He sat in his wheelchair in front of the computer screen, intently gazing at the brightly colored images before him. A retired space engineer, he is now a hospice patient residing at a local long-term care facility. Only able to speak haltingly and with few words, his frustration is palpable as he seeks to give voice to his brilliant mind. I know that he can't be rushed; that he requires a patient, attentive listening presence, and that given sufficient space, he will share what is on his mind.
This week the space shuttle Atlantis docked with the Hubble Space Telescope to replace its batteries and gyroscopes, install two cameras and attempt to repair two broken science instruments. I shared this news with my patient and watched as he became visibly excited, his eyes widening.
It was then that I wheeled him over to the computer and googled images of deep space captured by the Hubble. He uttered exclamations of awe and delight as I pulled up one image after another--star clusters, spiral galaxies and supernova remnants. For a few moments his frustration was gone and he was alert and attentive with every fiber of his being.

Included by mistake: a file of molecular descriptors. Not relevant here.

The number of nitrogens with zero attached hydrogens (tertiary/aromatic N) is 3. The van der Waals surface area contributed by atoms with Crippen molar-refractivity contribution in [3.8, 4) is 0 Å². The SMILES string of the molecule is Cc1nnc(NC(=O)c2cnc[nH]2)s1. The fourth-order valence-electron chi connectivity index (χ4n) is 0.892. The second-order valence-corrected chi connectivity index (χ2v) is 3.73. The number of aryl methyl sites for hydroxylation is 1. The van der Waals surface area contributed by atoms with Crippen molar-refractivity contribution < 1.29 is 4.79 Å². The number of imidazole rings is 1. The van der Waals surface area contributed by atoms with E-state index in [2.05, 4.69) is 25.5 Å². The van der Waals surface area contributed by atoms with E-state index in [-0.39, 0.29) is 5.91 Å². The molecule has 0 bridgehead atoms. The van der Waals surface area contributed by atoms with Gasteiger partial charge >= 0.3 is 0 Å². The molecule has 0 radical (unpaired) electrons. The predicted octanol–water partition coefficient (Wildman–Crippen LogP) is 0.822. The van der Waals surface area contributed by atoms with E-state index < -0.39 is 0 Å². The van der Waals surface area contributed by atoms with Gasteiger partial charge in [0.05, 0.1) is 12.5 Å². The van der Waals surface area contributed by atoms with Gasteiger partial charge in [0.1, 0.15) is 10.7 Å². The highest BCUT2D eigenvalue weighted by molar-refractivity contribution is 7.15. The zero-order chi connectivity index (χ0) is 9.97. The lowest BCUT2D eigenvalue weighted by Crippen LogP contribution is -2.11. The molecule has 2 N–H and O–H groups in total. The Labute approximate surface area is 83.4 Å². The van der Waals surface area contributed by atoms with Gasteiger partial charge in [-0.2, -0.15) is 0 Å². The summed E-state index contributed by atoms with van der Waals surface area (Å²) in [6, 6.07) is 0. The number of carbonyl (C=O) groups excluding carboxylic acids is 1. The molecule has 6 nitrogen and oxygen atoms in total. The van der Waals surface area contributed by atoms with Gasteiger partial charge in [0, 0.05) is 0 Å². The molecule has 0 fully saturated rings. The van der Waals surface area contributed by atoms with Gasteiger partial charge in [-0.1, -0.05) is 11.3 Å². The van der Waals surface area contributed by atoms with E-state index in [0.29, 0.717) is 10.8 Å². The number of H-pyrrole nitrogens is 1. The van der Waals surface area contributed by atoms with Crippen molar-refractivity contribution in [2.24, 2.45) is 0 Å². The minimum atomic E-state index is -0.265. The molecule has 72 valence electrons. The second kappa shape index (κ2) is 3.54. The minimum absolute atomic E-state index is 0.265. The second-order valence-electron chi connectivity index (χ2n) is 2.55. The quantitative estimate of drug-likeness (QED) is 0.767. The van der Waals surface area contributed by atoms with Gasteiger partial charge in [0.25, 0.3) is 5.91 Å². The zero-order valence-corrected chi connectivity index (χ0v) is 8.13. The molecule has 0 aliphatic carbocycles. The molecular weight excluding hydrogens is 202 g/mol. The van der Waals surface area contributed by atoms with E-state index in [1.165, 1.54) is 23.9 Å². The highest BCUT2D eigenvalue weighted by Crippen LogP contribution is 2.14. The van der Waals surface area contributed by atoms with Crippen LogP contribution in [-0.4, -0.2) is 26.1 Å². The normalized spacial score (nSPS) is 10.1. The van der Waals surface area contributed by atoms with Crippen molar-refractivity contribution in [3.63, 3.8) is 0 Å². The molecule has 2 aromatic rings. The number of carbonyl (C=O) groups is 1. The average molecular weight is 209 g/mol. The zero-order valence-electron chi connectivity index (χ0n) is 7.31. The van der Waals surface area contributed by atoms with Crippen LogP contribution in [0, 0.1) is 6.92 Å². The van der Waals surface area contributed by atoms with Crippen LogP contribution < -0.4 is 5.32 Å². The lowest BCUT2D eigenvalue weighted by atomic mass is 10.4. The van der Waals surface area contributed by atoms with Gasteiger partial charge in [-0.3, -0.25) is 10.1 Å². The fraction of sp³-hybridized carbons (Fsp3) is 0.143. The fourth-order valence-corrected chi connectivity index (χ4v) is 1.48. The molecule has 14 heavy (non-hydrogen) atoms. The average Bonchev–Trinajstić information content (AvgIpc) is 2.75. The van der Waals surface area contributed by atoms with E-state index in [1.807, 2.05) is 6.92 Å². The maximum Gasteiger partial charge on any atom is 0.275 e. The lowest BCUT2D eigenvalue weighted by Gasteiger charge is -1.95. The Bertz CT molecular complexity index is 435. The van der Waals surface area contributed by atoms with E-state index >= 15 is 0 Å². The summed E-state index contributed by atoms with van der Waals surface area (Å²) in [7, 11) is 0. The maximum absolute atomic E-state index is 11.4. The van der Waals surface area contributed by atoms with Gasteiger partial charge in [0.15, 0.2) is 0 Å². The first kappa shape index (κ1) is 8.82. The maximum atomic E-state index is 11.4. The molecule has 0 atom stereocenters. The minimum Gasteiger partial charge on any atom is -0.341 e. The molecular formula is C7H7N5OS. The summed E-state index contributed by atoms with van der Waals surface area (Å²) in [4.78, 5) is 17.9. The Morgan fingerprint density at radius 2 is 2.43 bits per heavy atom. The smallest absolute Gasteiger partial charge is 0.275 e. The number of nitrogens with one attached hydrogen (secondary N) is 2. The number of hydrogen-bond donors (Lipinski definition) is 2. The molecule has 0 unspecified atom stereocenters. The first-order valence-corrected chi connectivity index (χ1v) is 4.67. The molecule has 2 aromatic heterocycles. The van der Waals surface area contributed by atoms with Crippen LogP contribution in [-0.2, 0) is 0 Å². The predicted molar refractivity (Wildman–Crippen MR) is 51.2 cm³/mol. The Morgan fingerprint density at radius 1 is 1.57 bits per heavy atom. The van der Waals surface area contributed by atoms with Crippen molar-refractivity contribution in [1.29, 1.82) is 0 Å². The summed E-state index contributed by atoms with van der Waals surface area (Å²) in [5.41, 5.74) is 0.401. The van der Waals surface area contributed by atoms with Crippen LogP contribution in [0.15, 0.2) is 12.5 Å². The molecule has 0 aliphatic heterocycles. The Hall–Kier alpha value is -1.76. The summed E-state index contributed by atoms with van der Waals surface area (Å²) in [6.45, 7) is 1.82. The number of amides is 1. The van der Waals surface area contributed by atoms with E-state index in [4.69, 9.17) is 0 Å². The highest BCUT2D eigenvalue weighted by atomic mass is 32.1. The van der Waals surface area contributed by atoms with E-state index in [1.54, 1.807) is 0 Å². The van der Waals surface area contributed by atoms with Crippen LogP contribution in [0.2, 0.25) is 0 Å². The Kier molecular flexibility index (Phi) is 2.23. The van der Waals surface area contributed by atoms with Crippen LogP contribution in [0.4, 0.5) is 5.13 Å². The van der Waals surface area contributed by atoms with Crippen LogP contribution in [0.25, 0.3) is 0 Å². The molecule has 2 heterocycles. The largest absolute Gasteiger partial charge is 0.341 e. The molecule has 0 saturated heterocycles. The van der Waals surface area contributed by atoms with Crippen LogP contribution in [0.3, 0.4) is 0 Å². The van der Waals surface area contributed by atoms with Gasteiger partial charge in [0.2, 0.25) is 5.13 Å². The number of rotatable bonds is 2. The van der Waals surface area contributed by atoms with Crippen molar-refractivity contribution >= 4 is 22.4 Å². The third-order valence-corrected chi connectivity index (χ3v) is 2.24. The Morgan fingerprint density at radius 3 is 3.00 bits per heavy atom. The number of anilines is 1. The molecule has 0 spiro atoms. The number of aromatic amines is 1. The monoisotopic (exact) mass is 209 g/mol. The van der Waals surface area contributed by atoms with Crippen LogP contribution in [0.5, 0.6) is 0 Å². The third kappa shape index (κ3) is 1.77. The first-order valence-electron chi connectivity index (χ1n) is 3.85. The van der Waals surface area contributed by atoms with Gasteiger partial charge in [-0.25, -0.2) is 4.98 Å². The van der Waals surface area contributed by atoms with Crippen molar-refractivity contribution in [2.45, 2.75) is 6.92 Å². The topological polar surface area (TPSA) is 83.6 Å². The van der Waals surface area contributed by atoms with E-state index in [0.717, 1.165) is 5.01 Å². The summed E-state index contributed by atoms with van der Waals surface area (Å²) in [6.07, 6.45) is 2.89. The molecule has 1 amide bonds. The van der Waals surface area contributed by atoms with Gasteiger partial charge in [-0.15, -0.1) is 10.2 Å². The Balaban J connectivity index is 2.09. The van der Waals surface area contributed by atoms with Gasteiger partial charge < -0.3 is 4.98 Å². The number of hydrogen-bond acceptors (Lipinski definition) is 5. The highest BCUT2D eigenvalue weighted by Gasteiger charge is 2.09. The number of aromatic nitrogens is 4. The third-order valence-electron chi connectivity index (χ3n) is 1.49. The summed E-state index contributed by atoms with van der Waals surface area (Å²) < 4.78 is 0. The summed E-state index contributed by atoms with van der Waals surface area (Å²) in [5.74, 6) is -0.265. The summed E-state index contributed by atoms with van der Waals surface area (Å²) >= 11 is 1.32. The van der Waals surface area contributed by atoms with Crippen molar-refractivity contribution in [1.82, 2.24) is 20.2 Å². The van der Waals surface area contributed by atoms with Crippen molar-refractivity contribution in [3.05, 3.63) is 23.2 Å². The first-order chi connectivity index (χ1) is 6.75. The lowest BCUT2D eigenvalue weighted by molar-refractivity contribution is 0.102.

In his blog Science Musings, Chet Raymo, professor emeritus of astronomy and physics at Stonehill College, writes of this sense of awe opened up by the incomprehensibly vast infinitude of space. His conclusion draws us to celebrate the gift of the close-at-hand:
As I calculate it, it would take 16 million Hubble Ultra Deep Field Photographs to cover the entire celestial sphere. At 10,000 galaxies per photograph, we are talking 160 billion galaxies that the same application of technology might potentially reveal.
What I find most astonishing is that a big bus-sized telescope floating in space can be precisely pointed at such a tiny part of the sky during 400 orbits of the Earth. Makes me proud to be part of a species that can pull off such a feat -- a species that includes everyone from the chief project designer to the machinist who cuts widget no. 35, 347.
Having taken aboard a universe of 160 billion galaxies, how would I answer the BIG questions?
Who am I? With Whitman I say: I am the journey-work of stars.
Where did I come from? I am the product of 13.7 billion years of cosmic evolution.
Why am I here? The universe is silent. Each of us must decide for oneself. Some of us choose to take our answer from popes, televangelists, ayatollahs, or holy books. For myself: I am here to pay attention and to celebrate what I see.
And I didn't need the Hubble Ultra Deep Field Photograph to come to these conclusions. With Whitman: "...the pismire is equally perfect, and a grain of sand, and the egg of the wren..."
(From Science Musings; February 11,2006; Google Image Photo: Orion Nebula from Hubble Telescope)